Peak woolgrower representative body WoolProducers Australia will advocate for growers to vote for a 1.5 per cent levy in this year's WoolPoll.
It comes following Australian Wool Innovation releasing the Voter Information Memorandum online on Wednesday, with WoolProducers saying the information indicates that 1.5pc would be enough for AWI to conduct their operations.
Woolgrowers will have the option of voting for five different levy rates- 0pc, 1pc, 1.5pc, 2pc or 2.5pc.
The information package sets out what activities AWI would maintain and which it would cut if the levy were decreased, what would be done with an unchanged levy and what additional activities would be carried out if the levy rate increased.
Among the promised outcomes of an increased levy rate are investment in next generation initiatives, broader international profiling and insights within major traditional and emerging markets, expanding education and process innovation activities, marketing campaigns promoting eco-credentials and performance benefits, hiring more high-profile ambassadors for Merino wool and increased investment across all traceability programs.
Activities at risk of reduced investment under a reduced levy rate include wool harvesting technologies, shearer and woolhandler training, practical sheep skills and tertiary education initiatives, traceability initiatives, grower engagement, extension networks and sponsorships or events.
WoolProducers President Ed Storey said according to the VIM, AWI have forecast reserves for the end of the 2021 financial year of $106.2 million.
"This does not align with the narrative that AWI needs more money to conduct basic research, development and marketing," he said.
Mr Storey said pointed to AWI's previous comments that extra funding was needed for projects including research and development for the flystrike vaccine, lobbying the EU for fair labelling laws for wool, shearer and wool handler training, increasing wool's use and marketing campaigns for the Northern Hemisphere.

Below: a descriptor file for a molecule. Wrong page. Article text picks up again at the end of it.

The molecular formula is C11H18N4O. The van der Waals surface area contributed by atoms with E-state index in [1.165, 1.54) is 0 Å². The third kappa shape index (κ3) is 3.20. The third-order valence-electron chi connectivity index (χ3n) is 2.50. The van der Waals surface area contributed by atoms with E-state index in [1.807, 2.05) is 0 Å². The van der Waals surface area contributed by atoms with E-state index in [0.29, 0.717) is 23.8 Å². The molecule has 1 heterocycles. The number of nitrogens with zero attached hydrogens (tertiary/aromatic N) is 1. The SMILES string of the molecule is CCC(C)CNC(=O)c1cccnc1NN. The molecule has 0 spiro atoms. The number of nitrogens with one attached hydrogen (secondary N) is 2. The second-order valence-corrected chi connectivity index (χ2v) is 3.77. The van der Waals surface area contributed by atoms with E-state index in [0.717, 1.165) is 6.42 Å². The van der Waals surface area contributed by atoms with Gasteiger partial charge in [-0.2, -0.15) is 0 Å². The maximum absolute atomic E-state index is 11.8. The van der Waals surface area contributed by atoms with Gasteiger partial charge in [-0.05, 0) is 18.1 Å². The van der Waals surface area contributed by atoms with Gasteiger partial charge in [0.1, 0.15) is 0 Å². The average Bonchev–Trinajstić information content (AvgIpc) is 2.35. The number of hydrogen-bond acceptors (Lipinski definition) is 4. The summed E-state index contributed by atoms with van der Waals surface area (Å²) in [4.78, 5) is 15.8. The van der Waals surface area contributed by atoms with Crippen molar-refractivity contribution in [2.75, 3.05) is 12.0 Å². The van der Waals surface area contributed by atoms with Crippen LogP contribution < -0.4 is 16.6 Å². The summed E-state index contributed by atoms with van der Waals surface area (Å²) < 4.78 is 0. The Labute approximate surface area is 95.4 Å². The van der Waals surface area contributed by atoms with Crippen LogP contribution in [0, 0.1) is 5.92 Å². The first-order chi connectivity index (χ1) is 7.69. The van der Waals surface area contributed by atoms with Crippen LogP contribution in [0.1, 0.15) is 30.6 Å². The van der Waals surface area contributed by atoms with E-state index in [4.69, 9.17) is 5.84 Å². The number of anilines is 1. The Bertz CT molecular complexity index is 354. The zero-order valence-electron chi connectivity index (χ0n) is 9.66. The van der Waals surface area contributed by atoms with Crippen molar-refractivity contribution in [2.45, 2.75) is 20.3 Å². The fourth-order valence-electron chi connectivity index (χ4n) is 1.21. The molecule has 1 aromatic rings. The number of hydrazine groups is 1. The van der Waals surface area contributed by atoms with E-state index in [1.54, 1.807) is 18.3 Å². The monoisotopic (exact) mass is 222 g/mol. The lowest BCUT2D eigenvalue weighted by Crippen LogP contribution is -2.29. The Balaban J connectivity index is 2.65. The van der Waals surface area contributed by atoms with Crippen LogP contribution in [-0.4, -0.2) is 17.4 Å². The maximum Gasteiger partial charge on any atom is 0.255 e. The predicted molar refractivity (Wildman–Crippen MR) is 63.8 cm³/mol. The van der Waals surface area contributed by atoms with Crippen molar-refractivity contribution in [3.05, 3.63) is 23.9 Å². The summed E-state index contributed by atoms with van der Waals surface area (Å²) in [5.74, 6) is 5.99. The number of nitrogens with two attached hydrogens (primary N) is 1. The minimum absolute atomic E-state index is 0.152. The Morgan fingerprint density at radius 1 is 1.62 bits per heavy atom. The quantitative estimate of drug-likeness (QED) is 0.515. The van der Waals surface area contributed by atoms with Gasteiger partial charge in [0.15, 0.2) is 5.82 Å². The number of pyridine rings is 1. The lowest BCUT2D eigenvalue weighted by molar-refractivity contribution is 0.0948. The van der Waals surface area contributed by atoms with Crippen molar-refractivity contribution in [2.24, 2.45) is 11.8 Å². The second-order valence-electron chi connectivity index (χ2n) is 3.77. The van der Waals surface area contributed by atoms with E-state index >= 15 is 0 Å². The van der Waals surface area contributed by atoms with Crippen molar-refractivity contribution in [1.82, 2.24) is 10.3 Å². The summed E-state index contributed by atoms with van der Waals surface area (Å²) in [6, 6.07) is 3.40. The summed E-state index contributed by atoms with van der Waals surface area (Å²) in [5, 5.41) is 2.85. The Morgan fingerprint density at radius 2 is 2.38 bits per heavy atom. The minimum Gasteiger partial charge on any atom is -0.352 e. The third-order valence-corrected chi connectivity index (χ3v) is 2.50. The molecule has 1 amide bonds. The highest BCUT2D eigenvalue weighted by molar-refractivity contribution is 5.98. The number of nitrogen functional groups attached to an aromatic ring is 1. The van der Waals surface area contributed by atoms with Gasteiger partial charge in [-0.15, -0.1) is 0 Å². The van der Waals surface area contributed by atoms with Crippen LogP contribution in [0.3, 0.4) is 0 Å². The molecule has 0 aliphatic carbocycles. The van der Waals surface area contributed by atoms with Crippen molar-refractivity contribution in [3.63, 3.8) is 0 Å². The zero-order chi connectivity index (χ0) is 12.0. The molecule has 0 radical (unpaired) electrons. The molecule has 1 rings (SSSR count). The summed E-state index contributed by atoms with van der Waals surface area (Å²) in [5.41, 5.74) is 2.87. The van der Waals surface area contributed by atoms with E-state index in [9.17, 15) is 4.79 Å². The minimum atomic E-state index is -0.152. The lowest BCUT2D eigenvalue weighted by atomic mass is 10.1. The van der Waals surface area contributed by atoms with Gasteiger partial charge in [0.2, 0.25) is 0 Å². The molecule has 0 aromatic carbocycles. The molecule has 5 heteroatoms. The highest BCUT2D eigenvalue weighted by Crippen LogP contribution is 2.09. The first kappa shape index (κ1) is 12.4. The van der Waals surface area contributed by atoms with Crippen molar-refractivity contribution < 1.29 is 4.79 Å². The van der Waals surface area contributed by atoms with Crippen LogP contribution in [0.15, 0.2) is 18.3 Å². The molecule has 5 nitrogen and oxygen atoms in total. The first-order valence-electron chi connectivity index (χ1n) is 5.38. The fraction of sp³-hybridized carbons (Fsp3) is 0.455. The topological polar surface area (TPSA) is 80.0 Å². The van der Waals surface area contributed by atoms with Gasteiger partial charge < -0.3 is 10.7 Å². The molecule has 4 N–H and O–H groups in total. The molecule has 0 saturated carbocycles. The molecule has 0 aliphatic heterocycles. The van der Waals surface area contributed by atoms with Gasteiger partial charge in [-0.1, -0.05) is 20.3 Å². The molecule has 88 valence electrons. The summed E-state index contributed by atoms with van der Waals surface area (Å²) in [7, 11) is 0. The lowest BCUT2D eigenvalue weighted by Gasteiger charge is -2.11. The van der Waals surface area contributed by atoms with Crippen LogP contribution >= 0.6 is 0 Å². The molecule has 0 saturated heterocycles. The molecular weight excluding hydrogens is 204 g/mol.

"WoolProducers believes that these should be standard activities for AWI and if they need 2pc to conduct these functions, you would have to question what they are doing with 1.5pc that they currently receive?"
"In light of the information in the VIM, AWI simply have not made a strong enough case for WoolProducers to support a levy increase."
Mr Storey said their support for the 1.5pc levy rate isn't a negative recommendation, but "reflects that 1.5% was an adequate amount of levy to be paid by woolgrowers that has enabled AWI to continue to operate".
"Again, considering the VIM, which outlines numerous key achievements of AWI over the last three years, this was achievable with 1.5pc, WoolProducers therefore believes that 1.5% is appropriate going forward, particularly in light of forecast increased production," he said.
WoolProducers have also urged disgruntled levy payers who are considering voting for a cut in the levy to consider the value of research, development and marketing for the longevity of the industry and vote to maintain the 1.5pc levy.
"If you want to change the direction of AWI, make sure you are a registered shareholder and make your vote count in the upcoming AWI director elections to vote for change," Mr Storey said.
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